Each Electron rocket is around 60 feet (18 m) tall, with an exterior made of a carbon fiber composite, that can carry payloads weighing up to about 700 pounds (320 kilograms). Each Electron rocket uses nine Rutherford sea-level engines on its first stage, and a single Rutherford vacuum engine on its second stage. These engines use an electric turbopump powered by batteries to deliver propellants/fuel to the engines. A payload fairing protects the spacecraft or satellite as the rocket climbs through the atmosphere. An extra stage, called a kick stage, powered by a single Curie engine, will circularize the orbits of the small satellites. Previous NASA missions that launched on an Electron rocket are the Cislunar Autonomous Positioning System Technology Operations and Navigation Experiment (CAPSTONE), as well as two Educational Launch of Nanosatellites (ELaNA) missions ELaNa 19 and 32.

Some of the launch team members are located within Rocket Lab’s private range control facilities at Launch Complex 1, located on the north Island of New Zealand. The bulk of the Electron operators, as well as NASA’s Launch Services Program team and spacecraft customer team will be on console at the Auckland Production Complex.

Go For Launch!

The team has just called out Go for Launch, and the Electron rocket should blast off in about 10 minutes.

Mission Facts About NASA’s TROPICS

Each TROPICS satellite is identical – a 3U CubeSat about the size of a loaf of bread that weighs about 12 pounds.

The TROPICS CubeSat payload is a spinning microwave radiometer with highly integrated, compact microwave receiver electronics.

TROPICS satellites measure microwave frequencies ranging from about 90 to 205 gigahertz, which can monitor the atmospheric emissions made by water vapor, oxygen, and clouds in the atmosphere.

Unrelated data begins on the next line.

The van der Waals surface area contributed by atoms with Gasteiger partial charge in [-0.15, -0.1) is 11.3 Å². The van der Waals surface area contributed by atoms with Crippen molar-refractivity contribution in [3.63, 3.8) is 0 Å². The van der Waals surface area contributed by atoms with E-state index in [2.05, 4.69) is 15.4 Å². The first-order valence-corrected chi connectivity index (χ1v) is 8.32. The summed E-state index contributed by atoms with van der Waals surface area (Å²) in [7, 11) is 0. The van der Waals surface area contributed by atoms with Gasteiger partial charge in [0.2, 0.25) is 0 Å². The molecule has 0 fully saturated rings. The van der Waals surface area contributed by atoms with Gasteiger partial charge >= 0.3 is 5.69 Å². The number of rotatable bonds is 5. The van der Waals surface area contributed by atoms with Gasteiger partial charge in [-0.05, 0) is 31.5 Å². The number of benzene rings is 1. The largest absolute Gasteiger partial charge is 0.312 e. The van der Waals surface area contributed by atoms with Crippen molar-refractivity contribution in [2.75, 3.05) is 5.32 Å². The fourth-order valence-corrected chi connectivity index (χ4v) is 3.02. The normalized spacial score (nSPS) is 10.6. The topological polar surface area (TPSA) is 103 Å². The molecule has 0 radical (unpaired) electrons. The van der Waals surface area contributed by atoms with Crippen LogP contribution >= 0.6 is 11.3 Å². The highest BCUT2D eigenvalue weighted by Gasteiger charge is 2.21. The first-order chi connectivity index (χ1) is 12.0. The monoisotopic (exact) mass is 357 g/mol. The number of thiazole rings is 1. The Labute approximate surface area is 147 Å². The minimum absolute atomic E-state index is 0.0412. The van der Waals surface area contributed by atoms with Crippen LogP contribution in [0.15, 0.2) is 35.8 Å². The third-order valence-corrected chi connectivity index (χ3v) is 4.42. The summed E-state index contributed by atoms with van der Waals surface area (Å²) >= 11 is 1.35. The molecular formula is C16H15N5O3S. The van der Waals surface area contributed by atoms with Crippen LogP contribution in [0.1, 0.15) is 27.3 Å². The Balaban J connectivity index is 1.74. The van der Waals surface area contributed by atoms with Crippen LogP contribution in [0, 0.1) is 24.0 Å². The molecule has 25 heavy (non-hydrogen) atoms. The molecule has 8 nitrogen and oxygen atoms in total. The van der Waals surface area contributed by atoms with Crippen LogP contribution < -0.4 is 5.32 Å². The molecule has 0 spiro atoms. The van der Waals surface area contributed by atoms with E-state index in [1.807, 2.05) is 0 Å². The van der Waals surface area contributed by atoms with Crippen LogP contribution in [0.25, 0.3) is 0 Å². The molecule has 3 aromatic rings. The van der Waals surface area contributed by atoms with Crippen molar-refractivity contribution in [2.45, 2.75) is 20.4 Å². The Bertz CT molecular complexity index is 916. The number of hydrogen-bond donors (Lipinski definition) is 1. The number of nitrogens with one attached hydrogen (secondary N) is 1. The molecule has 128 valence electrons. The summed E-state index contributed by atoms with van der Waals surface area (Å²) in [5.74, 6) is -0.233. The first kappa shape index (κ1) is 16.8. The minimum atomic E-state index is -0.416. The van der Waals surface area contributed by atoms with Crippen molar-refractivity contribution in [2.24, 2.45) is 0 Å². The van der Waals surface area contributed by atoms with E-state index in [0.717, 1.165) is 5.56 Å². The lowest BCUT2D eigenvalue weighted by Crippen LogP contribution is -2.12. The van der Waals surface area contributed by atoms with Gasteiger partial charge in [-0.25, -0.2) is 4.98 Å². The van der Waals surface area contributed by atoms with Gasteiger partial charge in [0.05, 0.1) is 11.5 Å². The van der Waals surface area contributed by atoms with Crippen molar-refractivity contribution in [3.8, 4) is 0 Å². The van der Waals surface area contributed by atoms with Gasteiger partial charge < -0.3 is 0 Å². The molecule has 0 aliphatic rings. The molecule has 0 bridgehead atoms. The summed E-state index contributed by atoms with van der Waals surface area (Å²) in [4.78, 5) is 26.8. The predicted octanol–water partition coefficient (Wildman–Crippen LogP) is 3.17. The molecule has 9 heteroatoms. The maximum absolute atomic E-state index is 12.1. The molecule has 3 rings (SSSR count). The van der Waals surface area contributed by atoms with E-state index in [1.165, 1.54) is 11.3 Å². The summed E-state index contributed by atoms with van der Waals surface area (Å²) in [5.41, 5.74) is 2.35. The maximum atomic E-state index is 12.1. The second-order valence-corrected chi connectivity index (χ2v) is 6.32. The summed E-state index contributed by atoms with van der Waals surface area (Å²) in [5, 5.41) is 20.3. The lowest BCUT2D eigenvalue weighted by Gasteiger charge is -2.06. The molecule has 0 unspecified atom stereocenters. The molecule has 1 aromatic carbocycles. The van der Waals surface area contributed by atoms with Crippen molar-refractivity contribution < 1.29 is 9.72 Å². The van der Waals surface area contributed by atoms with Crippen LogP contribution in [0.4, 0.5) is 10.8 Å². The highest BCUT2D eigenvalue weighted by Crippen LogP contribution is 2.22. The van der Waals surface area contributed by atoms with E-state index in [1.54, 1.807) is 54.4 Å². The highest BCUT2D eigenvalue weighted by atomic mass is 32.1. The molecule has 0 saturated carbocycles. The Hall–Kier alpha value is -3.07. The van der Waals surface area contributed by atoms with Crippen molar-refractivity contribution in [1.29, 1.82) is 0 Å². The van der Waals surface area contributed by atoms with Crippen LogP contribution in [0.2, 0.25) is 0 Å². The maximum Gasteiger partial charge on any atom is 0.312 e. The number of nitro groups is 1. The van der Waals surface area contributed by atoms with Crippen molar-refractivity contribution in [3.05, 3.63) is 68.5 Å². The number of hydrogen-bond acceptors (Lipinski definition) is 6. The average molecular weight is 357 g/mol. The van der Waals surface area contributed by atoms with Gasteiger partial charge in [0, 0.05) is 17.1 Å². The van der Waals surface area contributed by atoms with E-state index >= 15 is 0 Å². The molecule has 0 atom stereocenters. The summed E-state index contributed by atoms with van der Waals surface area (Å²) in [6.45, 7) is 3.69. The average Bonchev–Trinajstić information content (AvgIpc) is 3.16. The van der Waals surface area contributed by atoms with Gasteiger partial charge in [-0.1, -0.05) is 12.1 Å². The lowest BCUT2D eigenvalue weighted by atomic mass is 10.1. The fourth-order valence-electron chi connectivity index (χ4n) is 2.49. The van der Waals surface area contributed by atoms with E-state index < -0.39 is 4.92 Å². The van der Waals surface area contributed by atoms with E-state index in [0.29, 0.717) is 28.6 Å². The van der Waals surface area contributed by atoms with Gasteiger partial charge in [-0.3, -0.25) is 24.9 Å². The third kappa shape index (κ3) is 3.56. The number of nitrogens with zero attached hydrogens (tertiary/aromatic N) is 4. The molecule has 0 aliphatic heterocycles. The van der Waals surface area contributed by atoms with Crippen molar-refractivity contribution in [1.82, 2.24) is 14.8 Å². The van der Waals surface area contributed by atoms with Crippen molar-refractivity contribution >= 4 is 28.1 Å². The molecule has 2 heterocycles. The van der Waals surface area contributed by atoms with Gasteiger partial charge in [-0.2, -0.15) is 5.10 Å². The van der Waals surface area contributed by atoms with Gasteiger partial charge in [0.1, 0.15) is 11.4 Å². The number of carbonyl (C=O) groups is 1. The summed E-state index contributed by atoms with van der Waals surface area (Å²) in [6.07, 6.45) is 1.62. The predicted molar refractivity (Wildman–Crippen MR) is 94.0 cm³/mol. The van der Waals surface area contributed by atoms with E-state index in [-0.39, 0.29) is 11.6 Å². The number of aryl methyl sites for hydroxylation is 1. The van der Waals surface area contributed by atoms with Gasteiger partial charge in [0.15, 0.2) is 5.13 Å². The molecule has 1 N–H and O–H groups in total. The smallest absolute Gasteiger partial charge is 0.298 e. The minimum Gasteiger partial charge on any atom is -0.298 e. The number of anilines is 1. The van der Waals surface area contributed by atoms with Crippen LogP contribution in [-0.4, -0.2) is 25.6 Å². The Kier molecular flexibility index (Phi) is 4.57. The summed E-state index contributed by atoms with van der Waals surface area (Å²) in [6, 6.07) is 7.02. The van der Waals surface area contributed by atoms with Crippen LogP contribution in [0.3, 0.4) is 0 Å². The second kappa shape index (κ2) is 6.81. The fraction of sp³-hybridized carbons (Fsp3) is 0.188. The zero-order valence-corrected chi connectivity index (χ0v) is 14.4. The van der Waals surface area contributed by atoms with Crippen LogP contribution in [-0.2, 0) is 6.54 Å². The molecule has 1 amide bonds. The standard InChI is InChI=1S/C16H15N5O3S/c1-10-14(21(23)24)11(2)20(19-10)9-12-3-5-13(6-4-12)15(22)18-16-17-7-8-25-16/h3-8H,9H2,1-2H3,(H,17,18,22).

TROPICS target altitude is approximately 342 miles (550 km), the pairs of CubeSats will have two slightly different low-Earth orbits, each at an angle about 30 degrees above the equator.

The TROPICS Pathfinder satellite, a proof-of-concept CubeSat that launched in June of 2021, has captured images of several tropical cyclones, such as Hurricane Ida over the United States, Cyclone Batsirai over Madagascar, and Super Typhoon Mindulle over eastern Japan. The pathfinder satellite also has provided the TROPICS research team an opportunity to fine tune the satellites’ software and operational procedures before the constellation launches. In addition, the pathfinder already has been calibrated and will serve as a calibration reference for the rest of the TROPICS constellation satellites. The TROPICS pathfinder helps the TROPICS CubeSats start producing useful data quickly.

TROPICS is one of NASA’s Earth venture-instrument missions. They are science-driven, competitively selected, low-cost endeavors that provide opportunity for investment in innovative Earth science to enhance our capability to better understand the current state of the Earth system and to enable continual improvement in the prediction of future changes.

The TROPICS team is led by Principal Investigator Dr. William Blackwell at Massachusetts Institute of Technology’s Lincoln Laboratory in Lexington and includes researchers from NASA, the National Oceanic and Atmospheric Administration, and several universities and commercial partners.

NASA selected Rocket Lab to provide the launch service for the TROPICS mission as part of the agency’s VADR (Venture-class Acquisition of Dedicated and Rideshare) launch services contract in November 2022. NASA’s Launch Services Program at the agency’s Kennedy Space Center in Florida manages the launch service.